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By a strange twist of fate, the insult launched a success.

For the rest of the world, "Tex-Mex" had an exciting ring.

Tortilla chips, margaritas and chili con carne are now well-known around the world." --- Houston Post, 6 part series, all online: Los Angeles Times Cookbook: Old Time California, Mexican and Spanish Recipes [1905] History & evolution: Recommended books: America's First Cuisines, Sophie D.

Coe American Food: The Gastronomic Story, Evan Jones [chapter III "Padres and Conquistadores"] Cuisines of Mexico, Diana Kennedy Encyclopedia of American Food and Drink, John F.

Only in the last decade has refined, regional Mexican food taken a foot-hold in American cities, reflecting not only the tenets of Tex-Mex cookery by the cuisines of Mexico City, the Yucatan, and other regions with long-standing culinary traditions." ---America Eats Out, John Mariani [William Morrow: New York] 1991 (p.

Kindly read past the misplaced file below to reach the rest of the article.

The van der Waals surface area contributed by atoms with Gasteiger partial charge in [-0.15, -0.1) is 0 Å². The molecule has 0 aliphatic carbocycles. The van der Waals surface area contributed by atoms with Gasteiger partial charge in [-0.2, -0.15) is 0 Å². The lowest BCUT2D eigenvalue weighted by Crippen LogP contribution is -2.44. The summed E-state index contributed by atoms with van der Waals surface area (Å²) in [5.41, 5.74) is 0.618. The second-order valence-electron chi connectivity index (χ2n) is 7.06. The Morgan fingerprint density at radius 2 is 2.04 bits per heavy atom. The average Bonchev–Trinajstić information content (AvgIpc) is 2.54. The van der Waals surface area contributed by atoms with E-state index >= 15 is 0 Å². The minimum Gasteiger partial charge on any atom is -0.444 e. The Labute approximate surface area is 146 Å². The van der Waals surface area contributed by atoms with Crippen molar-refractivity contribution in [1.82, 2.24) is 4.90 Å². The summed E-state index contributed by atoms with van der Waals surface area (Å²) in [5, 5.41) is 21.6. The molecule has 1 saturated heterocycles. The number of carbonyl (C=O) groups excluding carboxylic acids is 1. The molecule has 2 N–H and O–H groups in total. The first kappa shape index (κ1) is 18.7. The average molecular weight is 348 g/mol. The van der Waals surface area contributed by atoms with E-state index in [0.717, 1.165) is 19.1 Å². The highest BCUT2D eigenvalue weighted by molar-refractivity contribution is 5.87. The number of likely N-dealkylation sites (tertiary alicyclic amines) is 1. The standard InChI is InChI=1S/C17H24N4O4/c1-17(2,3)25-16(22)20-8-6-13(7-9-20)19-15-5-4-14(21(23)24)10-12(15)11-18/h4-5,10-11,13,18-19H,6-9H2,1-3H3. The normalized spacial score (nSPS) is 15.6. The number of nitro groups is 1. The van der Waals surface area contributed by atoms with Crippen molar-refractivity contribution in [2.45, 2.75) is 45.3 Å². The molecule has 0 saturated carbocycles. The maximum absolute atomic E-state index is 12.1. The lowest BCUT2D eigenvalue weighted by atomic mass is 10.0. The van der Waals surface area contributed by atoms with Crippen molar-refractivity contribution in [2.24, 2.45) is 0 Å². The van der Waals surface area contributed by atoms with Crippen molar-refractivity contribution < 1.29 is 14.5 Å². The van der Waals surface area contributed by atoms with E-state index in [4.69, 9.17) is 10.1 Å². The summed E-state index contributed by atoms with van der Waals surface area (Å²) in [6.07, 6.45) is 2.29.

80-1) [1970s] "In the good old days, Texans went to "Mexican restaurants" and ate "Mexican food." Then in 1972, The Cuisines of Mexico, an influential cookbook by food authority Diana Kennedy, drew the line between authentic interior Mexican food and the "mixed plates" we ate at "so-called Mexican restaurants" in the United States.

In Uruapan..are broken into small pieces and heated\ quickly in a thick syrup of piloncillo, the raw sugar of Mexico.Tex Mex, as we Americans know it today, is a twentieth century phenomenon.Dictionaries and food history sources confirm the first print evidence of the term "Tex Mex" occured in the 1940s.Kennedy and her friends in the food community began referring to Americanized Mexican food as "Tex-Mex," a term previously used to describe anything that was half-Texan and half-Mexican.Texas-Mexican restaurant owners considered it an insult.

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